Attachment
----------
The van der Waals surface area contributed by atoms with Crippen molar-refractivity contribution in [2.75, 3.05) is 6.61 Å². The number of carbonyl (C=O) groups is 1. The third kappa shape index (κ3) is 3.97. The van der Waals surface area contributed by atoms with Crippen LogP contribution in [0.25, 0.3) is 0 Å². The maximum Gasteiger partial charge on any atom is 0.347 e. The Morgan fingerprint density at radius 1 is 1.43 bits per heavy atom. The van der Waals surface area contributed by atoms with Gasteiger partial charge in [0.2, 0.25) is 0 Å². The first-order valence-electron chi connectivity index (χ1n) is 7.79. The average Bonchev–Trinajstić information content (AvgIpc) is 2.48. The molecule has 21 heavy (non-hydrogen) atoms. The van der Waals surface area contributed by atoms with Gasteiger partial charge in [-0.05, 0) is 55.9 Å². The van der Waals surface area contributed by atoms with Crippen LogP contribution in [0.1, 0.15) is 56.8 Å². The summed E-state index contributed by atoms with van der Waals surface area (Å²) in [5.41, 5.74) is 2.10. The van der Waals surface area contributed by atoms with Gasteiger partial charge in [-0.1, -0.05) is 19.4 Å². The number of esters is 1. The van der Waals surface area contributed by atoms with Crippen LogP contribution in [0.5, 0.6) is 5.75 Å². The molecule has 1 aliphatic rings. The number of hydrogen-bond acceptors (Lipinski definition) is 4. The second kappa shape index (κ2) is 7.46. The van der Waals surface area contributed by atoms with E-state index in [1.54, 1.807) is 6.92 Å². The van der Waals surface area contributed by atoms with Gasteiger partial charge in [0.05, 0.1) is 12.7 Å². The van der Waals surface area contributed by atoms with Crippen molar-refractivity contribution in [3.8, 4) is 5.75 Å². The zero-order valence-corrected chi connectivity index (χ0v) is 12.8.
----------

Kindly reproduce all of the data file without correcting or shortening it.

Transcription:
The van der Waals surface area contributed by atoms with Crippen molar-refractivity contribution in [2.75, 3.05) is 6.61 Å². The number of carbonyl (C=O) groups is 1. The third kappa shape index (κ3) is 3.97. The van der Waals surface area contributed by atoms with Crippen LogP contribution in [0.25, 0.3) is 0 Å². The maximum Gasteiger partial charge on any atom is 0.347 e. The Morgan fingerprint density at radius 1 is 1.43 bits per heavy atom. The van der Waals surface area contributed by atoms with Gasteiger partial charge in [0.2, 0.25) is 0 Å². The first-order valence-electron chi connectivity index (χ1n) is 7.79. The average Bonchev–Trinajstić information content (AvgIpc) is 2.48. The molecule has 21 heavy (non-hydrogen) atoms. The van der Waals surface area contributed by atoms with Gasteiger partial charge in [-0.05, 0) is 55.9 Å². The van der Waals surface area contributed by atoms with Crippen LogP contribution in [0.1, 0.15) is 56.8 Å². The summed E-state index contributed by atoms with van der Waals surface area (Å²) in [5.41, 5.74) is 2.10. The van der Waals surface area contributed by atoms with Gasteiger partial charge in [-0.1, -0.05) is 19.4 Å². The number of esters is 1. The van der Waals surface area contributed by atoms with Crippen LogP contribution in [0.5, 0.6) is 5.75 Å². The molecule has 1 aliphatic rings. The number of hydrogen-bond acceptors (Lipinski definition) is 4. The second kappa shape index (κ2) is 7.46. The van der Waals surface area contributed by atoms with E-state index in [1.54, 1.807) is 6.92 Å². The van der Waals surface area contributed by atoms with Gasteiger partial charge in [0.05, 0.1) is 12.7 Å². The van der Waals surface area contributed by atoms with Crippen molar-refractivity contribution in [3.8, 4) is 5.75 Å². The zero-order valence-corrected chi connectivity index (χ0v) is 12.8.